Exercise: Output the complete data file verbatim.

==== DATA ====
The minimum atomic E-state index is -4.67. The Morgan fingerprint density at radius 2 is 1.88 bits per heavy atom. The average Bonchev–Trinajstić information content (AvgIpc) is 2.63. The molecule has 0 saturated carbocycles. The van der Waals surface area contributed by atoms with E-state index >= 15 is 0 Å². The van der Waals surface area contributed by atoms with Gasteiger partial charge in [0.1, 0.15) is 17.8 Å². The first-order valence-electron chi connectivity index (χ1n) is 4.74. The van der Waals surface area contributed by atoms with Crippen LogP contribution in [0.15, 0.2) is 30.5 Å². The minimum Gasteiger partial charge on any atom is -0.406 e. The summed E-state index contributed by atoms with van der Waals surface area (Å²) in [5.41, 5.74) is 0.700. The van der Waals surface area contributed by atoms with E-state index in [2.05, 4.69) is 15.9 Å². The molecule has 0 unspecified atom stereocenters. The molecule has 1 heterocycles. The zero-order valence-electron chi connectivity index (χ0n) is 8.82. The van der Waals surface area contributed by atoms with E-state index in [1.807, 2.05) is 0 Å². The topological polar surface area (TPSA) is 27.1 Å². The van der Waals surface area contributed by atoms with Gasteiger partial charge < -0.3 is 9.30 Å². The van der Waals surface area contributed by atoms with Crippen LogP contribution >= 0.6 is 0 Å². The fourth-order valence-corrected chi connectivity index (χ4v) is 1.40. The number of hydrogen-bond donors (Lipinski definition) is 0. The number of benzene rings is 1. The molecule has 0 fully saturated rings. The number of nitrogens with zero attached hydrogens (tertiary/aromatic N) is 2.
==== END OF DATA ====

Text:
The minimum atomic E-state index is -4.67. The Morgan fingerprint density at radius 2 is 1.88 bits per heavy atom. The average Bonchev–Trinajstić information content (AvgIpc) is 2.63. The molecule has 0 saturated carbocycles. The van der Waals surface area contributed by atoms with E-state index >= 15 is 0 Å². The van der Waals surface area contributed by atoms with Gasteiger partial charge in [0.1, 0.15) is 17.8 Å². The first-order valence-electron chi connectivity index (χ1n) is 4.74. The van der Waals surface area contributed by atoms with Crippen LogP contribution in [0.15, 0.2) is 30.5 Å². The minimum Gasteiger partial charge on any atom is -0.406 e. The summed E-state index contributed by atoms with van der Waals surface area (Å²) in [5.41, 5.74) is 0.700. The van der Waals surface area contributed by atoms with E-state index in [2.05, 4.69) is 15.9 Å². The molecule has 0 unspecified atom stereocenters. The molecule has 1 heterocycles. The zero-order valence-electron chi connectivity index (χ0n) is 8.82. The van der Waals surface area contributed by atoms with E-state index in [1.807, 2.05) is 0 Å². The topological polar surface area (TPSA) is 27.1 Å². The van der Waals surface area contributed by atoms with Gasteiger partial charge < -0.3 is 9.30 Å². The van der Waals surface area contributed by atoms with Crippen LogP contribution >= 0.6 is 0 Å². The fourth-order valence-corrected chi connectivity index (χ4v) is 1.40. The number of hydrogen-bond donors (Lipinski definition) is 0. The number of benzene rings is 1. The molecule has 0 fully saturated rings. The number of nitrogens with zero attached hydrogens (tertiary/aromatic N) is 2.